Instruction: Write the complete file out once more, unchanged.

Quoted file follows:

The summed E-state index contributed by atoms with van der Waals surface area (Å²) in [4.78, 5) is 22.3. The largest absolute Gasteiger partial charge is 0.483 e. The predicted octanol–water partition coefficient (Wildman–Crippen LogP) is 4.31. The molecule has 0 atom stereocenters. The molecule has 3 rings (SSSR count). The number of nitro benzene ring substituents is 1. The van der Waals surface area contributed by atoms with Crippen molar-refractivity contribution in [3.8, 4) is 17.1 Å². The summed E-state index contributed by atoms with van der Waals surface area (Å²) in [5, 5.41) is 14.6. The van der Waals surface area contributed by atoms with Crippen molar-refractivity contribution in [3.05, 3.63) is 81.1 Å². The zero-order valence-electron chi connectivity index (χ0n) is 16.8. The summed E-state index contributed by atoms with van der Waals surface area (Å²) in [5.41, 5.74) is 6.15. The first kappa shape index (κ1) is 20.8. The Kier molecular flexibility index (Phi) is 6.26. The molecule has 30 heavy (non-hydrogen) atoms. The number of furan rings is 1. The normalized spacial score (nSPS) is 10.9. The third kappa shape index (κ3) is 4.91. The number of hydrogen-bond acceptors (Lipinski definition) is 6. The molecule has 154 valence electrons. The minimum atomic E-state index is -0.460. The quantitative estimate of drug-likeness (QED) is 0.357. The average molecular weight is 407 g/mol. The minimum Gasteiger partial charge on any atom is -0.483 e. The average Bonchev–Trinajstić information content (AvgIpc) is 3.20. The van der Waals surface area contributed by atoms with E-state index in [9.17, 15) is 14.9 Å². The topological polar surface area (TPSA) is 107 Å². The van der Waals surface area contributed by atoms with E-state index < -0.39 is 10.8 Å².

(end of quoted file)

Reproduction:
The summed E-state index contributed by atoms with van der Waals surface area (Å²) in [4.78, 5) is 22.3. The largest absolute Gasteiger partial charge is 0.483 e. The predicted octanol–water partition coefficient (Wildman–Crippen LogP) is 4.31. The molecule has 0 atom stereocenters. The molecule has 3 rings (SSSR count). The number of nitro benzene ring substituents is 1. The van der Waals surface area contributed by atoms with Crippen molar-refractivity contribution in [3.8, 4) is 17.1 Å². The summed E-state index contributed by atoms with van der Waals surface area (Å²) in [5, 5.41) is 14.6. The van der Waals surface area contributed by atoms with Crippen molar-refractivity contribution in [3.05, 3.63) is 81.1 Å². The zero-order valence-electron chi connectivity index (χ0n) is 16.8. The summed E-state index contributed by atoms with van der Waals surface area (Å²) in [5.41, 5.74) is 6.15. The first kappa shape index (κ1) is 20.8. The Kier molecular flexibility index (Phi) is 6.26. The molecule has 30 heavy (non-hydrogen) atoms. The number of furan rings is 1. The normalized spacial score (nSPS) is 10.9. The third kappa shape index (κ3) is 4.91. The number of hydrogen-bond acceptors (Lipinski definition) is 6. The molecule has 154 valence electrons. The minimum atomic E-state index is -0.460. The quantitative estimate of drug-likeness (QED) is 0.357. The average molecular weight is 407 g/mol. The minimum Gasteiger partial charge on any atom is -0.483 e. The average Bonchev–Trinajstić information content (AvgIpc) is 3.20. The van der Waals surface area contributed by atoms with E-state index in [9.17, 15) is 14.9 Å². The topological polar surface area (TPSA) is 107 Å². The van der Waals surface area contributed by atoms with E-state index < -0.39 is 10.8 Å².